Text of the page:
Many Sharks Live a Century—Longer Than Thought
Radioactivity from nuclear bombs has helped reveal lengthy lifespans, a new analysis says.
We humans go to great lengths to appear younger than we are. Sharks, it seems, do it naturally.
About a decade ago, studies began to hint that many sharks have longer lifespans than previously suspected. Now, a new analysis that pulled together data from more than 50 studies suggests a "widespread" underestimation of lifespans among many sharks, rays, and cartilaginous fish. (Explore the interactive: "Sizing Up Sharks, the Lords of the Sea.")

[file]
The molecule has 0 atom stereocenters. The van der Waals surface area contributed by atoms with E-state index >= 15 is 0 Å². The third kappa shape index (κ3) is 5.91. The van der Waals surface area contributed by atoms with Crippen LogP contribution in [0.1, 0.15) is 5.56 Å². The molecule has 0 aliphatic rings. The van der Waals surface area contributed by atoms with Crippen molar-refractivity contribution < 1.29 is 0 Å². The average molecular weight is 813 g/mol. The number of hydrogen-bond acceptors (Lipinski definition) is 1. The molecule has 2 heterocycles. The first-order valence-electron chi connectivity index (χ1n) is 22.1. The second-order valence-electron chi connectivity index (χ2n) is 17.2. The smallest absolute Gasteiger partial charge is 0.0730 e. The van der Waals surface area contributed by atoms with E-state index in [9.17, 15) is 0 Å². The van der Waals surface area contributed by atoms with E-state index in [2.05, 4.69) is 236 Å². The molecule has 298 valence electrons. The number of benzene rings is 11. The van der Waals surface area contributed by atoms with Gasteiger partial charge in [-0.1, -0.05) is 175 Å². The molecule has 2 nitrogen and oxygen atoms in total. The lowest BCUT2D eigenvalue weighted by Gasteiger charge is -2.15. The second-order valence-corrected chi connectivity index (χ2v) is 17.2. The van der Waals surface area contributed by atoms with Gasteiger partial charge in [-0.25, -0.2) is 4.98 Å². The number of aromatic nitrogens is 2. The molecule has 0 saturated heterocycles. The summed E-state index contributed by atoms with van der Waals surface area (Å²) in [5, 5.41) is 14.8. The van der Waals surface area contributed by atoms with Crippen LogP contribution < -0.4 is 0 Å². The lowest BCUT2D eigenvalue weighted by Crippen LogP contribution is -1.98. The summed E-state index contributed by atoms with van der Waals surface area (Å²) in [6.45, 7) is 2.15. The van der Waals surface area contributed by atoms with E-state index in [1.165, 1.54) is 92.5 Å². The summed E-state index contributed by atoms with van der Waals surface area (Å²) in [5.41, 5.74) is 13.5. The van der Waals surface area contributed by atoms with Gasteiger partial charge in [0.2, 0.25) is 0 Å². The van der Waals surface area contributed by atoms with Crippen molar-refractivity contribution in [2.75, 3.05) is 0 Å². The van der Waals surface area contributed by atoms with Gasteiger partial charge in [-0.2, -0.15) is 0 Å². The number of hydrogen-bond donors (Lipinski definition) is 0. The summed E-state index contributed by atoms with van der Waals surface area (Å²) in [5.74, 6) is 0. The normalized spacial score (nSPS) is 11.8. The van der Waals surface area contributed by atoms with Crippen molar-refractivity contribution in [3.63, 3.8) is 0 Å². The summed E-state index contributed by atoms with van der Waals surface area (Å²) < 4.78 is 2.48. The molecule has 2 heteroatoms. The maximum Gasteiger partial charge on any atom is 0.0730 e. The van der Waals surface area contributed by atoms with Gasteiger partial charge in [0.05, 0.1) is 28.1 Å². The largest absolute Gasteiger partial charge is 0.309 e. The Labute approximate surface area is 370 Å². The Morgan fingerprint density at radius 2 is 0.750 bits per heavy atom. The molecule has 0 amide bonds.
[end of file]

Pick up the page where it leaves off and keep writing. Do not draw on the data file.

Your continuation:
That's because newer methods of aging sharks—such as bomb carbon dating—are proving more accurate than the traditional method of counting the growth bands on vertebrae, says study author Alastair Harry, a fisheries scientist at Australia's James Cook University.
"Scientists were definitely already aware of [age underestimation], but perhaps did